To send content items to your account,
please confirm that you agree to abide by our usage policies.
If this is the first time you use this feature, you will be asked to authorise Cambridge Core to connect with your account.
Find out more about sending content to .
To send content items to your Kindle, first ensure firstname.lastname@example.org
is added to your Approved Personal Document E-mail List under your Personal Document Settings
on the Manage Your Content and Devices page of your Amazon account. Then enter the ‘name’ part
of your Kindle email address below.
Find out more about sending to your Kindle.
Note you can select to send to either the @free.kindle.com or @kindle.com variations.
‘@free.kindle.com’ emails are free but can only be sent to your device when it is connected to wi-fi.
‘@kindle.com’ emails can be delivered even when you are not connected to wi-fi, but note that service fees apply.
Transcutaneous vagus nerve stimulation (tVNS) is a promising therapeutic option for major depressive disorder (MDD) in adults. Alternative third-line treatments for MDD in adolescents are scarce. Here we aimed to assess the effects of acute tVNS on emotion recognition in adolescents with MDD.
Adolescents (14–17 years) with MDD (n = 33) and non-depressed controls (n = 30) received tVNS or sham-stimulation in a cross-sectional, case–control, within-subject cross-randomized controlled trial, while performing different tasks assessing emotion recognition. Correct responses, response times, and errors of omission and commission on three different computerized emotion recognition tasks were assessed as main outcomes. Simultaneous recordings of electrocardiography and electro dermal activity, as well as sampling of saliva for the determination of α-amylase, were used to quantify the effects on autonomic nervous system function.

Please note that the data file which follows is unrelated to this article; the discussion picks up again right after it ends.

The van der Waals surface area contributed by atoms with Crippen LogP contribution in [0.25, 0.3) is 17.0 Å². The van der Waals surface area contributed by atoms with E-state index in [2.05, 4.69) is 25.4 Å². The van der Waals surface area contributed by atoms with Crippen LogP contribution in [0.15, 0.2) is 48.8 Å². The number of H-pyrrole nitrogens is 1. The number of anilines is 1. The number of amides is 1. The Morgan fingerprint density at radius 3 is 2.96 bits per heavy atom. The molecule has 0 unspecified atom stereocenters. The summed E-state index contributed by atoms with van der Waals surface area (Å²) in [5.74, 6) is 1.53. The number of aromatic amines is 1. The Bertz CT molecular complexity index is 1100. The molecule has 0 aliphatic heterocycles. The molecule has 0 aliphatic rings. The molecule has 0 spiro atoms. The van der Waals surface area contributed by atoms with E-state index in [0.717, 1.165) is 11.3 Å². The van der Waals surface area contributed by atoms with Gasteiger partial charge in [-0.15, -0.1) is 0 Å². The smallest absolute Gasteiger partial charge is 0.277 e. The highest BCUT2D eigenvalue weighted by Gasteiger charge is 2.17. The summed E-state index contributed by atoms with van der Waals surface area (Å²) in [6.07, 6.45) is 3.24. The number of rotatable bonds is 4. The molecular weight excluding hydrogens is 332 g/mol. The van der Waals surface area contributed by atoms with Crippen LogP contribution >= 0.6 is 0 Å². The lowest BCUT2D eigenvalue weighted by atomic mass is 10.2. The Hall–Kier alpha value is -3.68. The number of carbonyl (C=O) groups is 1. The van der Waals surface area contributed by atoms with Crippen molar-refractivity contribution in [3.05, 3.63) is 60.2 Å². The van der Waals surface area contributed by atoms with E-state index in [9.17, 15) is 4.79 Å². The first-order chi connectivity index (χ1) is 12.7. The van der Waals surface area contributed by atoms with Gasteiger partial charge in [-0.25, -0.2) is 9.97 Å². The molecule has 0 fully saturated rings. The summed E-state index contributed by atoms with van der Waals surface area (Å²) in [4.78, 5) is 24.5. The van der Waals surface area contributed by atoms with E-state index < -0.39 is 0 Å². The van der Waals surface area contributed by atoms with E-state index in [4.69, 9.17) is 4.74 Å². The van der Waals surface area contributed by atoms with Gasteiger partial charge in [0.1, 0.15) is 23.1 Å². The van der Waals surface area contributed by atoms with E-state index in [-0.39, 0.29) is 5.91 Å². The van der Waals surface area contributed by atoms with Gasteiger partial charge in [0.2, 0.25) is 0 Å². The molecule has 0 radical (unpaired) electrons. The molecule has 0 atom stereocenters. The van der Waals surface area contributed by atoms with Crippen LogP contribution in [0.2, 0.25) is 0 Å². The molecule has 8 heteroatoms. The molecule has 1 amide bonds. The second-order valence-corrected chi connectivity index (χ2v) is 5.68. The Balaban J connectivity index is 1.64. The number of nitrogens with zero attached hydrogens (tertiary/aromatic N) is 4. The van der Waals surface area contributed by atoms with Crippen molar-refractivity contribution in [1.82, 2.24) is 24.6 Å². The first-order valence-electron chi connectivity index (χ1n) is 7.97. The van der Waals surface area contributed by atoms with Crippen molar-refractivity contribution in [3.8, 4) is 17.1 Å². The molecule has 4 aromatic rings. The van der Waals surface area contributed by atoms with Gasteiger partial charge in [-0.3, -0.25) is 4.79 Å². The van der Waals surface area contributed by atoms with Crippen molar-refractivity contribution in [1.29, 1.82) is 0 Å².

tVNS had no effect on the recognition of gradually or static expressed emotions but altered response inhibition on the emotional Go/NoGo-task. Specifically, tVNS increased the likelihood of omitting a response toward sad target-stimuli in adolescents with MDD, while decreasing errors (independent of the target emotion) in controls. Effects of acute tVNS on autonomic nervous system function were found in non-depressed controls only.
Acute tVNS alters the recognition of briefly presented facial expressions of negative valence in adolescents with MDD while generally increasing emotion recognition in controls. tVNS seems to specifically alter early visual processing of stimuli of negative emotional valence in MDD. These findings suggest a potential therapeutic benefit of tVNS in adolescent MDD that requires further evaluation within clinical trials.
Estrogen has been hypothesized to have a protective and antipsychotic-like effect in women at risk for schizophrenia. The aim of the present study was to evaluate the association between menstrual cycle and/or estrogen levels and psychotic symptoms in a sample of women with schizophrenia.
One hundred and twenty-five premenopausal women with schizophrenia and regular menses were examined. The levels of 17β-estradiol and other hormones of the gonadal axis were assessed in the follicular, peri-ovulatory, and luteal phases of the menstrual cycle. The effects of the menstrual cycle phase and/or the estradiol level on the Positive and Negative Syndrome Scale (PANSS) and the Brief Psychiatric Rating Scale (BPRS) scores were calculated by means of regression analyses.
Significant improvement in psychotic, but not depressive, symptoms was observed during the luteal phase, compared with other days of the menstrual cycle.
The present findings indicate that estradiol may have specific antipsychotic-like effects on the symptoms of schizophrenia. Thus further investigation into the therapeutic effect of estrogen may be worthwhile.